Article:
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Writing Readable Research

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Like the sound of the proverbial tree falling in a forest with no human audience, research that is not ultimately published is ‘unheard’ and forever lost. Moreover, published research that is not reported well may not stand a chance in today’s competitive academic world. Those whose first language is not English bear a double burden in trying to make themselves heard and understood.

Writing Readable Research tries to help users create texts that are easy to read, interesting, and dynamic, yet conform to current standards of English, to criteria of the fields of social science, and to conventions of society in general. This book gives attention to all the layers of scientific writing, from nitty-gritty problems in grammar and punctuation to sensitive interpersonal issues such as criticism of other authors and advancing one’s own claims. It can be used as part of a course or independently by students.

Since the intended users of this textbook are novice writers, whether graduate students or new faculty members, the practical issues are spelled out. On the other hand, since these writers are also sophisticated scientists, the book addresses their need to understand the theoretical rationale and historical background for some of the guidelines.

Although Writing Readable Research concentrates on journal articles, it also provides valuable advice on the preparation of talks and posters for conferences, abstracts, and professional letters. Most of all, it is enhanced with a little humor, lots of authentic examples from published texts, and some challenging tasks for students to complete, presented in an easy-to-read layout.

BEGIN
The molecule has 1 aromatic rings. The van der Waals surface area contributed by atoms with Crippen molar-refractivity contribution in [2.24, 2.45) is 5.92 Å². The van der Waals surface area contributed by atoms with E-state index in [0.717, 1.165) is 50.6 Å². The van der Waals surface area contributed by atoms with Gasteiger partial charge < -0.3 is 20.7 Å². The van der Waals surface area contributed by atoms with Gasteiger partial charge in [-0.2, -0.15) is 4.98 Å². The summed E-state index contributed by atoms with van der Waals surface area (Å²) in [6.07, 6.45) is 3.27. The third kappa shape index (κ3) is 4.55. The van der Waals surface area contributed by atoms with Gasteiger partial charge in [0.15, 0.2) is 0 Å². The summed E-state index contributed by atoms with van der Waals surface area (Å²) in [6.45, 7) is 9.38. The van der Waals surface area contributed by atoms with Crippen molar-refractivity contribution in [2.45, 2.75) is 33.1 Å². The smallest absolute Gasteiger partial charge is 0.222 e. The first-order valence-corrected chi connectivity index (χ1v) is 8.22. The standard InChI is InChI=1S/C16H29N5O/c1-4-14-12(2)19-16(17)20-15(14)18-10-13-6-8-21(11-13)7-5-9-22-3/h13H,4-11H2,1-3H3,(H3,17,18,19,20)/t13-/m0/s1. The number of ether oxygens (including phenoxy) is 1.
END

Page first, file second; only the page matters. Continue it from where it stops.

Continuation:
Published: Sep 1, 2010

Book Contributors


Section Chapter Authors
Preface Beverly Lewin
Acknowledgements Beverly Lewin
Chapter 1
What Are the Constraints in Scientific Writing? Beverly Lewin
Chapter 2
Nouns and Pronouns Beverly Lewin
Chapter 3
Using Verbs Beverly Lewin
Chapter 4
Shaping Sentences and Paragraphs Beverly Lewin
Chapter 5
Being Concise Beverly Lewin
Chapter 6
Making Connections—Connectives Beverly Lewin
Chapter 7
Understanding Genre Analysis—Introductions Beverly Lewin
Chapter 8
Review of the Literature Beverly Lewin
Chapter 9
Methods Beverly Lewin
Chapter 10
Results Beverly Lewin
Chapter 11
Discussion Sections Beverly Lewin
Chapter 12
Conference Texts Beverly Lewin
Chapter 13
Abstracts Beverly Lewin
Chapter 14
Writing Professional Letters Beverly Lewin
End Matter
References Beverly Lewin
Index Beverly Lewin


'A welcome addition to the array of academically inclined instructional manuals on how to create reader-friendly scientific texts. The author is an expert in the field of teaching scientific writing in the discipline of the Social Sciences and offers a compact volume with plenty of useful advice to students and guidance to tutors of scientific writing.

The most attractive feature of the book is its balanced mix of explanations, theory and task-based approach with a strong emphasis on skills building through activities, which are all based on authentic materials showcasing some similarities but also many differences between disciplines under the Social Sciences umbrella.'
Linguist List
24.396, January 2013

'This book represents a useful addition to the pedagogical literature for teachers who instruct novice social scientists in professional writing. It could easily succeed as the main course text for an advanced undergraduate or graduate level research writing course for students in any of the social sciences.'
Journal of English for Academic Purposes, July 2011